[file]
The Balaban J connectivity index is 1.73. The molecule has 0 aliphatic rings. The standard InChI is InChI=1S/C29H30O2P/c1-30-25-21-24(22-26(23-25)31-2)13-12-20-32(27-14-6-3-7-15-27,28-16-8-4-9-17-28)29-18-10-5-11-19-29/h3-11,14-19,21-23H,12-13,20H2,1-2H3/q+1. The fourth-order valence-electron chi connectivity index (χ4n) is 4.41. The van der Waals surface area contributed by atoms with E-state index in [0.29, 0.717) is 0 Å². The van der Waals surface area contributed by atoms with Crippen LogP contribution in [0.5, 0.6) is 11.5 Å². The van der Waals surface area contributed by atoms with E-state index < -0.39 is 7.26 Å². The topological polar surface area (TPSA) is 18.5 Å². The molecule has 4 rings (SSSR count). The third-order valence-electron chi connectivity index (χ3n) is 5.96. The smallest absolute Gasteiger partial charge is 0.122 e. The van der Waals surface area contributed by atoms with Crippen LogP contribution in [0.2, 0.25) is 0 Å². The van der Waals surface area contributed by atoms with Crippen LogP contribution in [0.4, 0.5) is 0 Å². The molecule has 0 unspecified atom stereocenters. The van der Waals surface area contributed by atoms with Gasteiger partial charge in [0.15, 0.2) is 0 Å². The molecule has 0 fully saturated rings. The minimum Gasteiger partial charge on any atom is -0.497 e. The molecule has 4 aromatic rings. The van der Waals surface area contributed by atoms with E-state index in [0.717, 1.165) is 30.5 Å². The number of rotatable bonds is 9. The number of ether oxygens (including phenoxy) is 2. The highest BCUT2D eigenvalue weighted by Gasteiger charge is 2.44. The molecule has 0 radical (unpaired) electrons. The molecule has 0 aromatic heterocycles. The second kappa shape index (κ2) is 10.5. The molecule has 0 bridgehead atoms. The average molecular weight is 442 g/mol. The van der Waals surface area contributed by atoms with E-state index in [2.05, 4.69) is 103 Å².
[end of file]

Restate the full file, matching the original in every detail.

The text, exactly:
The Balaban J connectivity index is 1.73. The molecule has 0 aliphatic rings. The standard InChI is InChI=1S/C29H30O2P/c1-30-25-21-24(22-26(23-25)31-2)13-12-20-32(27-14-6-3-7-15-27,28-16-8-4-9-17-28)29-18-10-5-11-19-29/h3-11,14-19,21-23H,12-13,20H2,1-2H3/q+1. The fourth-order valence-electron chi connectivity index (χ4n) is 4.41. The van der Waals surface area contributed by atoms with E-state index in [0.29, 0.717) is 0 Å². The van der Waals surface area contributed by atoms with Crippen LogP contribution in [0.5, 0.6) is 11.5 Å². The van der Waals surface area contributed by atoms with E-state index < -0.39 is 7.26 Å². The topological polar surface area (TPSA) is 18.5 Å². The molecule has 4 rings (SSSR count). The third-order valence-electron chi connectivity index (χ3n) is 5.96. The smallest absolute Gasteiger partial charge is 0.122 e. The van der Waals surface area contributed by atoms with Crippen LogP contribution in [0.2, 0.25) is 0 Å². The van der Waals surface area contributed by atoms with Crippen LogP contribution in [0.4, 0.5) is 0 Å². The molecule has 0 unspecified atom stereocenters. The van der Waals surface area contributed by atoms with Gasteiger partial charge in [0.15, 0.2) is 0 Å². The molecule has 0 fully saturated rings. The minimum Gasteiger partial charge on any atom is -0.497 e. The molecule has 4 aromatic rings. The van der Waals surface area contributed by atoms with E-state index in [0.717, 1.165) is 30.5 Å². The number of rotatable bonds is 9. The number of ether oxygens (including phenoxy) is 2. The highest BCUT2D eigenvalue weighted by Gasteiger charge is 2.44. The molecule has 0 radical (unpaired) electrons. The molecule has 0 aromatic heterocycles. The second kappa shape index (κ2) is 10.5. The molecule has 0 bridgehead atoms. The average molecular weight is 442 g/mol. The van der Waals surface area contributed by atoms with E-state index in [2.05, 4.69) is 103 Å².